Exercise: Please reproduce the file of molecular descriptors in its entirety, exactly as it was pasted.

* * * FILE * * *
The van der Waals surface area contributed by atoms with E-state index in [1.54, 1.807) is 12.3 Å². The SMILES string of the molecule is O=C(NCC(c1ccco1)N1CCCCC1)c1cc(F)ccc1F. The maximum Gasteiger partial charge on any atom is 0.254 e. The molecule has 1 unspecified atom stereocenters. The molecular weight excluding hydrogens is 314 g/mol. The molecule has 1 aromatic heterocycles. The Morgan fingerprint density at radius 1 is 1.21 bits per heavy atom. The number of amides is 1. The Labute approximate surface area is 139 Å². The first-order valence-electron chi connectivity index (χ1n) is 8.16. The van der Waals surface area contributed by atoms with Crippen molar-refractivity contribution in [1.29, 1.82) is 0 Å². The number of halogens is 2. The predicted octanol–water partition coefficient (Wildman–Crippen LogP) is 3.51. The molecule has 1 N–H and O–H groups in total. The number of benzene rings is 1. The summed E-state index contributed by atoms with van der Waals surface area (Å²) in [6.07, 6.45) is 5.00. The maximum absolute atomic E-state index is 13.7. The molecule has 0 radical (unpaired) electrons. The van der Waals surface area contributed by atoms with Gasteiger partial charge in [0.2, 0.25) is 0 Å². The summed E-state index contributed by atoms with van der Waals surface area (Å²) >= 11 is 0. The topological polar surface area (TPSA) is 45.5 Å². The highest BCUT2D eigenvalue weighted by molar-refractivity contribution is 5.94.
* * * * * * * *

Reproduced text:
The van der Waals surface area contributed by atoms with E-state index in [1.54, 1.807) is 12.3 Å². The SMILES string of the molecule is O=C(NCC(c1ccco1)N1CCCCC1)c1cc(F)ccc1F. The maximum Gasteiger partial charge on any atom is 0.254 e. The molecule has 1 unspecified atom stereocenters. The molecular weight excluding hydrogens is 314 g/mol. The molecule has 1 aromatic heterocycles. The Morgan fingerprint density at radius 1 is 1.21 bits per heavy atom. The number of amides is 1. The Labute approximate surface area is 139 Å². The first-order valence-electron chi connectivity index (χ1n) is 8.16. The van der Waals surface area contributed by atoms with Crippen molar-refractivity contribution in [1.29, 1.82) is 0 Å². The number of halogens is 2. The predicted octanol–water partition coefficient (Wildman–Crippen LogP) is 3.51. The molecule has 1 N–H and O–H groups in total. The number of benzene rings is 1. The summed E-state index contributed by atoms with van der Waals surface area (Å²) in [6.07, 6.45) is 5.00. The maximum absolute atomic E-state index is 13.7. The molecule has 0 radical (unpaired) electrons. The van der Waals surface area contributed by atoms with Gasteiger partial charge in [0.2, 0.25) is 0 Å². The summed E-state index contributed by atoms with van der Waals surface area (Å²) >= 11 is 0. The topological polar surface area (TPSA) is 45.5 Å². The highest BCUT2D eigenvalue weighted by molar-refractivity contribution is 5.94.